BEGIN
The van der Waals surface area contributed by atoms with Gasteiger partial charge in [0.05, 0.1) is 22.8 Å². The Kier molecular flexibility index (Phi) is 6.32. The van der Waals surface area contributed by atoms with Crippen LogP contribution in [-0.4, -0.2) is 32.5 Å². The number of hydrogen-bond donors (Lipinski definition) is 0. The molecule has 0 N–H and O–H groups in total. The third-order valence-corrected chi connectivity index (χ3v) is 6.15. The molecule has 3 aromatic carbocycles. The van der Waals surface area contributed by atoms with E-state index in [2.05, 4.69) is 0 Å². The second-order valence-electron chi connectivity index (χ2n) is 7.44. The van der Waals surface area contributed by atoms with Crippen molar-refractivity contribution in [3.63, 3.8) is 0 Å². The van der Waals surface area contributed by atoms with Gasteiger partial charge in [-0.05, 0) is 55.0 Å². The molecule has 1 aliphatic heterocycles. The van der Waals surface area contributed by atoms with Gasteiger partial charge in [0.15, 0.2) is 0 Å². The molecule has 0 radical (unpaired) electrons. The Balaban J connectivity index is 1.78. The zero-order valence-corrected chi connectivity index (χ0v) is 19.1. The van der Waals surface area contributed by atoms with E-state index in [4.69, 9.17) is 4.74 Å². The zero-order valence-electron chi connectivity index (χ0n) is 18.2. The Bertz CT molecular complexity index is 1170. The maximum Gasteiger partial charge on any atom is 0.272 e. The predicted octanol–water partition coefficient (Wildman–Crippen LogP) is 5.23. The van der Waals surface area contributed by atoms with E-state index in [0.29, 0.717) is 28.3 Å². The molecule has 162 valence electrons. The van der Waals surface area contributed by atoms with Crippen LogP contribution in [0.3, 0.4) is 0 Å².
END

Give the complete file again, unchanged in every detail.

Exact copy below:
The van der Waals surface area contributed by atoms with Gasteiger partial charge in [0.05, 0.1) is 22.8 Å². The Kier molecular flexibility index (Phi) is 6.32. The van der Waals surface area contributed by atoms with Crippen LogP contribution in [-0.4, -0.2) is 32.5 Å². The number of hydrogen-bond donors (Lipinski definition) is 0. The molecule has 0 N–H and O–H groups in total. The third-order valence-corrected chi connectivity index (χ3v) is 6.15. The molecule has 3 aromatic carbocycles. The van der Waals surface area contributed by atoms with E-state index in [2.05, 4.69) is 0 Å². The second-order valence-electron chi connectivity index (χ2n) is 7.44. The van der Waals surface area contributed by atoms with Crippen molar-refractivity contribution in [3.63, 3.8) is 0 Å². The van der Waals surface area contributed by atoms with Gasteiger partial charge in [-0.05, 0) is 55.0 Å². The molecule has 1 aliphatic heterocycles. The van der Waals surface area contributed by atoms with Gasteiger partial charge in [0.15, 0.2) is 0 Å². The molecule has 0 radical (unpaired) electrons. The Balaban J connectivity index is 1.78. The zero-order valence-corrected chi connectivity index (χ0v) is 19.1. The van der Waals surface area contributed by atoms with E-state index in [4.69, 9.17) is 4.74 Å². The zero-order valence-electron chi connectivity index (χ0n) is 18.2. The Bertz CT molecular complexity index is 1170. The maximum Gasteiger partial charge on any atom is 0.272 e. The predicted octanol–water partition coefficient (Wildman–Crippen LogP) is 5.23. The van der Waals surface area contributed by atoms with E-state index in [0.29, 0.717) is 28.3 Å². The molecule has 162 valence electrons. The van der Waals surface area contributed by atoms with Crippen LogP contribution in [0.3, 0.4) is 0 Å².